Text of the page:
Monday, May 16, 2016

Who Speaks For the Birds? Can we broaden our Bodhisattvic clarifications to ask, Quis custodiet ipsos custodes - Who guards the birds from the "guardian" governmental officials?

Our governmental officials are offering another instance of using, and abusing, their administrative power and going around the law passed by Congress and the rulings adjudicated by the federal courts.

Here are extensive extracts from an article which points out this instance of tendencies what I have previously called "Quis custodiet ipsos custodes - Who guards the people from the "guardian" governmental officials?", though in this case the people includes many beings, especially birds.

"The U.S. Fish and Wildlife Service, the agency charged with protecting bald and golden eagles, is once again trying to make it easier for the wind industry to kill those birds....

Two weeks ago the agency opened public comment on “proposed improvements” to its eagle conservation program. It wants to extend the length of permits for accidental eagle kills from the current five years to 30 years. The changes would allow wind-energy producers to kill or injure as many as 4,200 bald eagles every year. That’s a lot. The agency estimates there are now about 72,434 bald eagles in the continental U.S.
Let’s hope Judge Lucy H. Koh is keeping an eye out. Last August, Ms. Koh, a federal judge in California, shot down the Fish and Wildlife Service’s previous “improvements....”

...Judge Koh noted in her ruling, one of the agency’s own eagle program managers warned that 30-year permits are “inherently less protective” and “real, significant, and cumulative biological impacts will result.”

A 2013 study in the Wildlife Society Bulletin estimated that wind turbines killed about 888,000 bats and 573,000 birds (including 83,000 raptors) in 2012 alone. But wind capacity has since increased by about 24%, and it could triple by 2030 under the White House’s Clean Power Plan. We don’t really know how many birds are being killed now by wind turbines because the wind industry doesn’t have to report the data,” says Michael Hutchins of the American Bird Conservancy. “It’s considered a trade secret.”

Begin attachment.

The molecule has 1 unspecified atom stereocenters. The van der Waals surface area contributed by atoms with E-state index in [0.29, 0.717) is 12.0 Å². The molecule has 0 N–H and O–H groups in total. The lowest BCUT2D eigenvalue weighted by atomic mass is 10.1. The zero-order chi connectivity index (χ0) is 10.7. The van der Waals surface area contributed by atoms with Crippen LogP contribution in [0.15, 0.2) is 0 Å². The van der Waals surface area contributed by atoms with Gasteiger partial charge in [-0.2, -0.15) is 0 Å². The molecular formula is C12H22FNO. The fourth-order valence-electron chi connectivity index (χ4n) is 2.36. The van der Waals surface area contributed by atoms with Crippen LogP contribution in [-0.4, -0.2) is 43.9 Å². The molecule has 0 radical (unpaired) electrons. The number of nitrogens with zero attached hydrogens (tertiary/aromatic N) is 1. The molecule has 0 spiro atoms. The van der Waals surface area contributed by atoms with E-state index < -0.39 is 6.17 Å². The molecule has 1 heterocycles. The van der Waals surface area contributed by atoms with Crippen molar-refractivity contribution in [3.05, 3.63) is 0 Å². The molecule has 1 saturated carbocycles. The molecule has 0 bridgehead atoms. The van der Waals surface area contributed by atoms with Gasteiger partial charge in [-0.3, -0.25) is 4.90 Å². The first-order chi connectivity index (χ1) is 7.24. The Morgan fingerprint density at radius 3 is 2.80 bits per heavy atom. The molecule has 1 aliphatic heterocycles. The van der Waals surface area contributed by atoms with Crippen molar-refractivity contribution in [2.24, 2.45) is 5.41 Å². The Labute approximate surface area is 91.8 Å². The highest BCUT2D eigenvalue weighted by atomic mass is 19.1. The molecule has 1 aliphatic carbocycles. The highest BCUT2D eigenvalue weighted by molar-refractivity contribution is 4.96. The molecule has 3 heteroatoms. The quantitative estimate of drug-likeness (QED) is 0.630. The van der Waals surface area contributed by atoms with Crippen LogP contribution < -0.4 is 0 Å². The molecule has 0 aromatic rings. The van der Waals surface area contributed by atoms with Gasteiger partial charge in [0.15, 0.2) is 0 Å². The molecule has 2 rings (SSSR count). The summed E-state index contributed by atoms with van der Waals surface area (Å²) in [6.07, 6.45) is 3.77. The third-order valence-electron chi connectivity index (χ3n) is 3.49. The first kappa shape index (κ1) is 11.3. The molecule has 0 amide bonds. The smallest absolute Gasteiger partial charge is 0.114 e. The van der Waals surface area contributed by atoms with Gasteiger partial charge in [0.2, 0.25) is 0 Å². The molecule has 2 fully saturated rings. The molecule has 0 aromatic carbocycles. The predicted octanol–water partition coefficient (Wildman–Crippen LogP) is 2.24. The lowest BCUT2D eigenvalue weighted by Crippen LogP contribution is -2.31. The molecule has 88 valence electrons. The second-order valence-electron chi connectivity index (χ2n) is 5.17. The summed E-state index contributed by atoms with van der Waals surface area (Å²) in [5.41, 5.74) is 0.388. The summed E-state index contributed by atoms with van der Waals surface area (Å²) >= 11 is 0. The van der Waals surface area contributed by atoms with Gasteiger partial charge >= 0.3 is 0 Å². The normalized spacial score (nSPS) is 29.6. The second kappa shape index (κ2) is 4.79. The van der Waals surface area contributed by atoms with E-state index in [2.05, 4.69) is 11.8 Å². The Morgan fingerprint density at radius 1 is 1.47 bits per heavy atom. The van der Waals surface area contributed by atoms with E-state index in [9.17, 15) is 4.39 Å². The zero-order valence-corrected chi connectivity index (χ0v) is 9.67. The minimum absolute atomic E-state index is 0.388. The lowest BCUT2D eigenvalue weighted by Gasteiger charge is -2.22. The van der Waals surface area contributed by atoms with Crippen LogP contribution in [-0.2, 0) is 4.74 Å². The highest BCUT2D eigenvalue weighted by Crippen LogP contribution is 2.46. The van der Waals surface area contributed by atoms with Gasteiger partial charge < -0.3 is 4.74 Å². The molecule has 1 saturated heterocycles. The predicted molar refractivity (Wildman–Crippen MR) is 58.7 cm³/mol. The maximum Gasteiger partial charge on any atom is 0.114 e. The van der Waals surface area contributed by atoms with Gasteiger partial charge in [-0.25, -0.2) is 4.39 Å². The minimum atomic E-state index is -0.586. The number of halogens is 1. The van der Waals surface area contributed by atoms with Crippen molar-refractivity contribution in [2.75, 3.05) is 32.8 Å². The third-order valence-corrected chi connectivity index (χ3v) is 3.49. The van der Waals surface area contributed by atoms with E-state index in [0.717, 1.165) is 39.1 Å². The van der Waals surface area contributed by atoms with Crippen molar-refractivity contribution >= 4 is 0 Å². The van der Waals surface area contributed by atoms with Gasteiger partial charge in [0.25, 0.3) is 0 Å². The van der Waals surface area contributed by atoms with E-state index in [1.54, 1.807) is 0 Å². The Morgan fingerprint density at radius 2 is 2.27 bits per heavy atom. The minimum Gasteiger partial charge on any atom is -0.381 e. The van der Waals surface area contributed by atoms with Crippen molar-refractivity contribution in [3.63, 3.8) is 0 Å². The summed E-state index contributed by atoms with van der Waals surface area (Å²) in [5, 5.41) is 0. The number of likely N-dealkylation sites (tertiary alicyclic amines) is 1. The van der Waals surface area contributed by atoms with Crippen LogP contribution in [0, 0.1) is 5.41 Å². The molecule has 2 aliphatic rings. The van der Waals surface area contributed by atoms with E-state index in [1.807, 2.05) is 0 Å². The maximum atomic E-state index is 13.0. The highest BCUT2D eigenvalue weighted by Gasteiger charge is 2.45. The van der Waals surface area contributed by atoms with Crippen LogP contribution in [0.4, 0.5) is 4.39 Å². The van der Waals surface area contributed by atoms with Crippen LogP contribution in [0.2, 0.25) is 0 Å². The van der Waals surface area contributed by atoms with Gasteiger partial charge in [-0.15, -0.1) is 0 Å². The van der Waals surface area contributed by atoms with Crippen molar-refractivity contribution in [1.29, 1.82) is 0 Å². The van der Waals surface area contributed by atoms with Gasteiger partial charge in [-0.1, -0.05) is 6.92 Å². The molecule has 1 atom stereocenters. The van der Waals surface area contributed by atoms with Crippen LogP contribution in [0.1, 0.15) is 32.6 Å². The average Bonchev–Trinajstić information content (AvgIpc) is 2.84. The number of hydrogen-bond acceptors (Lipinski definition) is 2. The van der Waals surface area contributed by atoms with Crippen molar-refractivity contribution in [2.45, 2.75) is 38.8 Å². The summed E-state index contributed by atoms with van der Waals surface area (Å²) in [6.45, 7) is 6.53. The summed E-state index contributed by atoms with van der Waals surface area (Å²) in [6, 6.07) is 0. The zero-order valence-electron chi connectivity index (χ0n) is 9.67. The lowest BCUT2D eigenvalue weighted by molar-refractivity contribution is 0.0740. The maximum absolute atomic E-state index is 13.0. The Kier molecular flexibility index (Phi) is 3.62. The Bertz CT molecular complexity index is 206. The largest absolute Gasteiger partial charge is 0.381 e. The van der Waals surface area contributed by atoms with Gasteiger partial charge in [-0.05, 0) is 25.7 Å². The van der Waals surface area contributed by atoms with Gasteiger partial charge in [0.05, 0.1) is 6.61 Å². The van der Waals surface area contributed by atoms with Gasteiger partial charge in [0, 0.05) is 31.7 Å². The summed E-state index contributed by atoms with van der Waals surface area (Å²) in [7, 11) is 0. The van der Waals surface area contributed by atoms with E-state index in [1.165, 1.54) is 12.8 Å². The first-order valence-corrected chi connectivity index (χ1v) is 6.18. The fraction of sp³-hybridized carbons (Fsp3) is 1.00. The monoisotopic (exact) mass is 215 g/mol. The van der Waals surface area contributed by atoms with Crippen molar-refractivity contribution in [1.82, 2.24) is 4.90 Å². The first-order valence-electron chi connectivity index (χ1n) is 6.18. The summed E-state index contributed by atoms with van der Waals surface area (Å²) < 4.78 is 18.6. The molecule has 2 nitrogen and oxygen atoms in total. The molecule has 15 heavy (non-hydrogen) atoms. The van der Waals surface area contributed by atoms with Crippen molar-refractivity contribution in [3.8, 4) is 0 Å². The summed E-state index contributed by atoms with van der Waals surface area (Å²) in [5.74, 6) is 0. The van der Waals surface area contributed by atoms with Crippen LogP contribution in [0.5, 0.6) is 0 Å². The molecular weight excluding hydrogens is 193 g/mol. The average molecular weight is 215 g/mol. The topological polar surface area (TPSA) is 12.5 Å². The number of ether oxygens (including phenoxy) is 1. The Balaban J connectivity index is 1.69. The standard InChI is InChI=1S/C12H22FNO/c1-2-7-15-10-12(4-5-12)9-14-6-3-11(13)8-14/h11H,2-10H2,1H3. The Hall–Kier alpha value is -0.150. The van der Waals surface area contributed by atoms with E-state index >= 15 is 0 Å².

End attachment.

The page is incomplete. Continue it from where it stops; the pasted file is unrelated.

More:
The new rule could further harm golden eagles, which are rarer than bald eagles and are being whacked by wind turbines in far greater numbers. Mr. Hutchins says that the lack of protection for golden eagles is “the biggest weakness of this whole rule.”

The double standard is stunning. In 2011 the Fish and Wildlife Service convinced the Justice Department to file criminal indictments against three oil companies working in North Dakota’s Bakken field for inadvertently killing six ducks and one phoebe.

Now see how the agency treats wind: In 2013 it submitted to the Federal Register that “wind developers have informed the [Department of the Interior] and the Service that 5-year permits have inhibited their ability to obtain financing, and we changed the regulations to accommodate that need.”

Nine months after being rebuked by a federal judge, America’s top wildlife protector is still bending over backward to accommodate an industry that is killing iconic wildlife while at the same time collecting huge subsidies from taxpayers. If there’s a better example of regulatory capture and crony capitalism, I can’t think of one."

What can be our skillful Bodhisattvic responses to this? Might our actions include contacting the U.S. Fish and Wildlife Service and commenting during its opened public comment period on “proposed improvements” to its eagle conservation program?